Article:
Maenads
Maenads


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The Bacchae
Music
Trance Dance
Thiasos
Sacred
Gender



Bacchante,
The word for the dance around a giant phallus was komos --the root of the word comedy.
MuseNaples

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Dionysos is an ally of  oppressed femininity

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The Women of Amphissa
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In Euripides' play, "The Bacchae":
Maenads or mad women accomplish amazing things while possessed by Dionysos.
  • They raise up fountains of wine, milk, and honey. 
  • They gird themselves with snakes, and give suck to fawns and wolf cubs as if they were infants at the breast.
  •  Fire, swords, and rocks fail to harm them.
  •  They can tear live bulls apart with their bare hands.
  •  And they can uproot sturdy, full-grown trees.


Maenads murder King Pentheus after he bans the worship of Dionysus because the Maenads deny Pentheus' divinity. Dionysus, Pentheus' cousin, lured Pentheus to the woods, where the Maenads tore him apart. His corpse was mutilated by his own mother, Agave, culminating when she tears off his head, believing it to be that of a lion.

Thiasos is a Greek coven,  lodge, or organized band of Maenads. There were many other names for these groups of ecstatic women:
  • BBacchantes Mainades
  • Mimallones
  • Klodones
  • Bakchai
  • Bassarides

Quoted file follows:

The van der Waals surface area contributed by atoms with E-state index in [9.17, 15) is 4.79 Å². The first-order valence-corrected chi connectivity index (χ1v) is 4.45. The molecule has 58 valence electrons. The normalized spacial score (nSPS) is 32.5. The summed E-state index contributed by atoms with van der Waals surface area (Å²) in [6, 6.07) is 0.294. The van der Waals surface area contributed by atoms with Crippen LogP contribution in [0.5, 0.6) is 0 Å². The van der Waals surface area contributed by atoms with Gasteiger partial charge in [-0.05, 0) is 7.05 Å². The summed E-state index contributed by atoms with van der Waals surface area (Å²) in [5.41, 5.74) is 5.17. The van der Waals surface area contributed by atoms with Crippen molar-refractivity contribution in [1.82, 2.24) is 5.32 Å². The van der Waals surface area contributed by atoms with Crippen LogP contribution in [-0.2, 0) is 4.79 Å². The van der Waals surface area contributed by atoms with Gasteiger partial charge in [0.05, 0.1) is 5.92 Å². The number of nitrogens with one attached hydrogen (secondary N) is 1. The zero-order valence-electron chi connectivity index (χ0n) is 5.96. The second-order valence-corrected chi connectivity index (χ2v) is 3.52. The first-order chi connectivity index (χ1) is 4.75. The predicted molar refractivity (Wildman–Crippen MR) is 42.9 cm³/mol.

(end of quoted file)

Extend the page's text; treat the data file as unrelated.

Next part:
• Thyiades
  • Potniades
  • Protides
  • Lapsistiai
  • Phoibades

"One thinks of Presley, Brando and all those free, wild, sexy mad loverboys who attract women. He can be full of enthusiasm, sparkling with excitement; his energy wakes people up, draws them into dancing and celebrating, into the emotion of the moment...women want to be part of the Bacchanalia and to protect the childlike vitality of their wild lover."
Ginette Paris

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In the candomble, when possession is long in coming, the priestesses or priests ring a bell very close to the dancer's ears. This is also done among the African Thonga with rattles, in Tibet with horns, and in Bali with singers. Perhaps it was done with the flute or castinets among the Bakchoi.
 
Some maenads wore coronets woven with the seed heads of the opium poppy.

 

Maenads worshipping an image of Dionysos at the Lenaia


"The women dancers wore only soft fawn skins, with wreaths of ivy and carried long hollow stalks of wild fennel tipped with pine cones and wreathed with more ivy. The men jiggled about absurdly with preposterous leather phalluses flapping in front and long horse-tails sticking from the back of their breeches. "

Hugh Johnson
The story of wine

maenad with torn-up animal

In the play Edonians, Aeschylus describes music of Dionysian worshippers like this:
  • One on the fair-turned pipe fulfils
  • His song, with the warble of fingered trills
  • The soul to frenzy awakening.
  • From another the brazen cymbals ring.
  • The shawm blares out, but beneath is the moan
  • Of the bull-voiced mimes, unseen, unknown
  • And in deep diapason the shuddering sound
  • Of drums, like thunder, beneath the ground.

Crowned with vine leaves, clothed in fawnskins and carrying the thyrsus and a roaring panther

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DANCE is Divinely Healthy